European defence: ten years on

A  transformed world poses fundamental military and political questions that Europe's national leaders need to answer. Perhaps the most useful thing this week's summit could do is open the door to a thorough debate on the future of Europe's foreign policy.

Ten years ago to the month, a European Council meeting in Brussels blessed the first European Security Strategy (ESS). It was a document rightly praised both for its lucidity, and for its prescription of a more active, more capable and more coherent EU, facing the wider world with confidence. National leaders gathering today for their summit discussion on defence and security could do worse than glance again at that document – if only to remind themselves how utterly the world has changed over the intervening decade, and how far short of its early ambitions their Common Defence and Security Policy (CSDP) has fallen.

For the ESS evoked a world which the West (the US, with Europe as junior partner) effectively ran. Democracy and free-market capitalism had triumphed; the West was morally as much as militarily unassailable. Liberal interventionism (for all the drama over Iraq) was soon to be endorsed by the UN as the ‘responsibility to protect’. And the EU could congratulate itself on its unique model of co-prosperity, and the power of attraction it thus exercised over its neighbours.

That world has gone forever. America’s unipolar moment is history, and multipolarity the new reality. The Chinese economy has doubled in size in the decade, and is heading to overtake the US itself by 2030. And the rising powers have declined their assigned role of ‘responsible stakeholders’ in the Western-designed international order, preferring to use such fora as the UN and WTO as much to obstruct as to cooperate. Meanwhile, Europe’s ‘soft power’ has wilted in the face of its economic and financial woes. Nowhere has this been more apparent than in its own neighbourhood, where it has been able neither to sustain the Arab Spring nor to ensure the European trajectory of Eastern European states subject to Russian coercion.

America’s response to these transformative changes has been its ‘pivot to Asia’ – with its concomitant message to Europeans that they need to be prepared in future to do more fending for themselves. Which was of course exactly the original purpose of the CSDP, born of the exposure by the Balkan wars of European military weakness. Yet Libya pointed up how little has been done to repair the deficiencies; whilst the EU’s failure to deploy one of its unused battlegroups to Mali, and now to the Central African Republic, seems tacit confirmation of ambitions now de-scoped to training and advisory roles. The hollowing-out of CSDP as a military enterprise is evidenced by the dearth of military proposals for the summit: the usual lauding of the ‘comprehensive approach’ will not disguise that even such obvious cost-cutting ideas as sharing the air-policing of European airspace can no longer get a hearing.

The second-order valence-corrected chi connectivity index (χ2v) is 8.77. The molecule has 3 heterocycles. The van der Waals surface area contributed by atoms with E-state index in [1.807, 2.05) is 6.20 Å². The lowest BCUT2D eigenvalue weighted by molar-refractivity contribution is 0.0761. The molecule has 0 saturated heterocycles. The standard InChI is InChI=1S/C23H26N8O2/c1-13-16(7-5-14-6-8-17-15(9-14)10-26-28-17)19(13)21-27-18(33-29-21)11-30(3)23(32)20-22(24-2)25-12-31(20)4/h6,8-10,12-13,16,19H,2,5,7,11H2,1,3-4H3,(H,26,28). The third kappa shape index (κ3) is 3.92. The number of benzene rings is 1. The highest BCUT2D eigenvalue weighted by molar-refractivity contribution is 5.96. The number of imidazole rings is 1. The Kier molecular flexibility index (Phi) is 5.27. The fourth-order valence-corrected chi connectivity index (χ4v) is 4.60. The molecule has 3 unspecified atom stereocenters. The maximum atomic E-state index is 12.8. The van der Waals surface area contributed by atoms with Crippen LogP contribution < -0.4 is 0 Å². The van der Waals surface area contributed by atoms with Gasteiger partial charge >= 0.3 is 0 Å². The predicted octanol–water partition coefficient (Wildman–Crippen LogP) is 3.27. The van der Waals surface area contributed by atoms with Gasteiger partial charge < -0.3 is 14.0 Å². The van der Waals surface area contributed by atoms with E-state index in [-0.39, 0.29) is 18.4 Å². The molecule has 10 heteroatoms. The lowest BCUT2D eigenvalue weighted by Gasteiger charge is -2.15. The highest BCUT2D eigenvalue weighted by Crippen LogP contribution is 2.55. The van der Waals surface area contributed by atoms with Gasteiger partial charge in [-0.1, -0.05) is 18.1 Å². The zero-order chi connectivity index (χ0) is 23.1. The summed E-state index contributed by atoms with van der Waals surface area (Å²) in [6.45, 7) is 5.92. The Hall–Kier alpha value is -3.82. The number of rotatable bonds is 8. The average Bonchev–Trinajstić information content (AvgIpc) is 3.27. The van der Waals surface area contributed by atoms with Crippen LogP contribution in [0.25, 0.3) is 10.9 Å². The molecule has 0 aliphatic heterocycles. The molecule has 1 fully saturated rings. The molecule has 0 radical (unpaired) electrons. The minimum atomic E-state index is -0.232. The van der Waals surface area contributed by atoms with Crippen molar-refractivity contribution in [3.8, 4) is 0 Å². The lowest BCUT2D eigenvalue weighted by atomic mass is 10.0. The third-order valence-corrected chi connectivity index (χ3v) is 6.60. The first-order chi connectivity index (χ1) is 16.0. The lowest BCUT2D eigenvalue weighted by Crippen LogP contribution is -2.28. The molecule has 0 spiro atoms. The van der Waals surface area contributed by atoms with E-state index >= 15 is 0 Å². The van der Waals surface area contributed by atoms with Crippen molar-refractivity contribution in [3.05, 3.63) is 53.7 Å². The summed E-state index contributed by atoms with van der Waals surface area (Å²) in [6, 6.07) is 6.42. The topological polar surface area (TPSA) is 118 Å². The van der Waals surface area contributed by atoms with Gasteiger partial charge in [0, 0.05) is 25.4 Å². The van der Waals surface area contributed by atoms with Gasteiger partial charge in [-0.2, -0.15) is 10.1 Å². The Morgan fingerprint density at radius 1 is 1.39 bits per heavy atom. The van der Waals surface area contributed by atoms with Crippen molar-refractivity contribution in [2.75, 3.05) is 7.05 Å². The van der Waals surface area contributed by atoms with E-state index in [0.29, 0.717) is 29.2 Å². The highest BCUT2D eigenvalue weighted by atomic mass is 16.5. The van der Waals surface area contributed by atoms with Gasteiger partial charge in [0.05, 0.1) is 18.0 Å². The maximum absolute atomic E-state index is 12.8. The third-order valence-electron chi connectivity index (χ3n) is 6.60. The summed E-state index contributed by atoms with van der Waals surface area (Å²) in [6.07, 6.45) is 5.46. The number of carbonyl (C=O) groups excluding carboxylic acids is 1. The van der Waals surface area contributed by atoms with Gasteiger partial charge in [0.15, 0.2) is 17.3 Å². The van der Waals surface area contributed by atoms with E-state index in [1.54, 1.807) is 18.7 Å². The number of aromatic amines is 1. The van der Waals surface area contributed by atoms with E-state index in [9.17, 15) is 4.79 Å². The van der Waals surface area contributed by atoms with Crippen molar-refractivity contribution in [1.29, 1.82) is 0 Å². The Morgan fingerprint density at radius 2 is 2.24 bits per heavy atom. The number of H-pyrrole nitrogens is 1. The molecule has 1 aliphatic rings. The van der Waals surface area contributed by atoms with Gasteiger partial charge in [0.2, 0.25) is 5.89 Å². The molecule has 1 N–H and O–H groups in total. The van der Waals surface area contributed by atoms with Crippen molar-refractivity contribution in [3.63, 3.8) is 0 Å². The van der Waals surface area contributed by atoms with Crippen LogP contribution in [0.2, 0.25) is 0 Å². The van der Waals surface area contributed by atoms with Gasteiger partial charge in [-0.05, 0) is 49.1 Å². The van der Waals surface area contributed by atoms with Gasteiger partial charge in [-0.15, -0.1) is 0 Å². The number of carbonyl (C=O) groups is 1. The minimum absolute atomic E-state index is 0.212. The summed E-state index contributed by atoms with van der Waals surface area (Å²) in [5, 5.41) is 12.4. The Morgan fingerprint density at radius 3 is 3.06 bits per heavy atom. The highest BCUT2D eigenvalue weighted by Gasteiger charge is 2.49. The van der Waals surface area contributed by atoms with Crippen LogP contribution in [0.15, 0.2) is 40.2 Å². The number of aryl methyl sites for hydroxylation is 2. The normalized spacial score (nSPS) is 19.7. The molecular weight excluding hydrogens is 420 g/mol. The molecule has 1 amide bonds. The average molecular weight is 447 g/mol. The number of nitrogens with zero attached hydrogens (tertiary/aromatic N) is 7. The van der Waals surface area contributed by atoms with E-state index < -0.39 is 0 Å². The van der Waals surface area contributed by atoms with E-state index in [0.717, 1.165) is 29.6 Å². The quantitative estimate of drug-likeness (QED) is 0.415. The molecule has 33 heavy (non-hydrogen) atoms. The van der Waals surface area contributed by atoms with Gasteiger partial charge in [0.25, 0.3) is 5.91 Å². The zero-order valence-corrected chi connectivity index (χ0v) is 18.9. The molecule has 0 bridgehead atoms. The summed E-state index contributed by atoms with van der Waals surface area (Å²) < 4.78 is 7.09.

Nor are the capability or industrial domains in better shape. ‘Pooling and sharing’ is the new orthodoxy – yet in practice everyone prefers, for all the inefficiency and waste, to plan and equip their armed forces on a national basis. The European Defence Agency continues to surface ideas for new cooperations, which ministers routinely welcome: but actual levels of cooperation are falling. The Commission similarly finds no disagreement when it stresses the importance of sustaining defence research, and of integrating Europe’s defence industrial base: but governments have halved their research investment over a decade, and when the historic chance offers to merge BAESystems and EADS, they turn it down.

So is it ‘game over’ for European defence? Not necessarily. What has become self-evident is that national leaders must again take control of the issue themselves – and the presence of the subject on the current summit’s agenda is a welcome sign. But benediction alone – a communique full of ‘endorses’ and ‘welcomes’ – will not be enough. The European Council must exercise at least a modicum of collective grip: set some deadlines, require some reporting back. Drones – a capability area not just of critical military importance but also key to the future of civil aerospace in Europe – would be a good place to start. The boss of EADS has called for ‘concrete initiatives’, but fears ‘just another declaration of nice words’. Let the national leaders prove him wrong. And let them also make a clear commitment to showing each other their national defence investment plans – the only way in which opportunities for pooling and sharing can be identified.

But, most important of all, the summiteers need to take stock. Assertions that ‘defence matters’ will cut no ice with publics disillusioned by Iraq and Afghanistan, and feeling no external threat, unless national leaders can explain why, and with conviction. But conviction is hard to muster when fundamental questions are unanswered: about the nature of the new international environment, and where it is headed; about the role that Europeans should seek to play in it; and about how far armed forces remain relevant as policy instruments. Perhaps the most useful thing this summit could do is open the door to that debate.

A version of this article appeared in the European Voice.

The European Council on Foreign Relations does not take collective positions. ECFR publications only represent the views of their individual authors.


Senior Policy Fellow

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